This month, a study published in the Journal of Public Health and Environment, raised new fears about cancer’s connection to cellphones, reported The Telegraph (UK). The research team investigated the rise of an often fatal type of brain tumour called Glioblastoma Multiforme (GBM). A total of 79, 241 malignant brain tumours over 21 years were analysed. They found that GBM cases in England went from around 1,250 a year in 1995 to just under 3,000.
According to The Telegraph, scientists at the Physicians’ Health Initiative for Radiation and Environment (PHIRE) said the increasing rate of tumours in the frontal temporal lobe “raises the suspicion that mobile and cordless phone use may be promoting gliomas”. Cell phone radiation exposure has been principally linked to two types of brain tumours − gliomas and acoustic neuromas.
So, are our beloved palm-sized gadgets safe to use? Can the radiation emitted by cellphones really give you cancer?
Dr Avinash Deo, Medical Oncologist, Fortis SL Raheja Hospital, Mumbai, points out that the International Agency for Research on Cancer (IARC) has identified radiofrequency electromagnetic fields as possibly carcinogenic (having the potential to cause cancer).
Earlier this year, a survey conducted in India revealed that 65% of its participants considered smartphones to be their best friend. Yes, let that sink in. Most people would rather communicate with an electronic device than a living, breathing human being. That’s how much we’ve grown to be dependent on technology, and especially on our smartphones.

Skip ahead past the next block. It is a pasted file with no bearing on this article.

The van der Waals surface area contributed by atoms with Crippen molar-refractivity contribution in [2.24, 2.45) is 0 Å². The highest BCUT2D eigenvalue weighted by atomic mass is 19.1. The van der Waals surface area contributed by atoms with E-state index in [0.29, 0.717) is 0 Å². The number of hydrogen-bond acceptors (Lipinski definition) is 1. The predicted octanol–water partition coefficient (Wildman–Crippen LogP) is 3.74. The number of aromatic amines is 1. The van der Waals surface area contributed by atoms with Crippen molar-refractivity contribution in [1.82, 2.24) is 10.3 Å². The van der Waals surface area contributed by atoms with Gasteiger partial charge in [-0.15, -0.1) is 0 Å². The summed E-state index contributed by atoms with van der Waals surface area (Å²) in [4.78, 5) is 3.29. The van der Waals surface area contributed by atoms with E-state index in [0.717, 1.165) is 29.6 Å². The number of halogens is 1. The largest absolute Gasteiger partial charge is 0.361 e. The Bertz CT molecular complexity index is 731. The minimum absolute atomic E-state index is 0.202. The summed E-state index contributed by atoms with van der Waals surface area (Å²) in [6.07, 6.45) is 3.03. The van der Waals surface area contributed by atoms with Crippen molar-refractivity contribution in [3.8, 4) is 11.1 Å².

Apart from cancer and brain tumour, there are concerns in the medical community that excess smartphone usage can lead to early deafness, memory loss and even interfere with the nervous system.
“Cellphones emit low levels of radio magnetic waves. The kind of radio magnetic waves your cellphone emits also plays a part. A number of studies have been conducted to examine whether the radiation leads to brain tumours, or increases risks of cancer. So far, there has been no conclusive evidence,” says Dr Sanjay Dudhat, senior consultant and surgical oncologist, Nanavati Super Speciality Hospital, Mumbai.
Dr Deo says that one of the issues with extensive studies is that because they take place over a period of 10 or 20 years, the technology studied becomes outdated. “Cellphone companies then say that they no longer make use of that particular technology. Moreover, it relies on the participant’s ability to recall their usage estimate. This may not always be accurate.”
To err on the side of caution, limit your cellphone usage to the bare minimum. As much as possible, rely instead on good old landlines, or even speaker mode or headphones for that matter. And if you have children, ensure they are kept away from it. Their brains are smaller and still developing.
“Even though we don’t have a clear indication of cancer risk, it’s a scientific fact that cellphones emit radiation in a 3-4 ft radius,” says Dr Dudhat. For that reason alone, it’s wise not to sleep with your cellphone next to your head on the bed. Best to keep it on a table away from the bed.
Apart from deadly diseases like cancers, there are other problems that heavy gadget usage can cause. Since we’re constantly typing these days, we could damage the tendons of our fingers and end up with tendonitis.
And if you think reading on the mobile doesn’t count as a bad thing, you’re mistaken. The LED light it emits is not doing your eyes any favours.
Moreover, being glued to your favourite device gives way to a sedentary lifestyle. And that, in turn, leads to conditions like obesity and diabetes.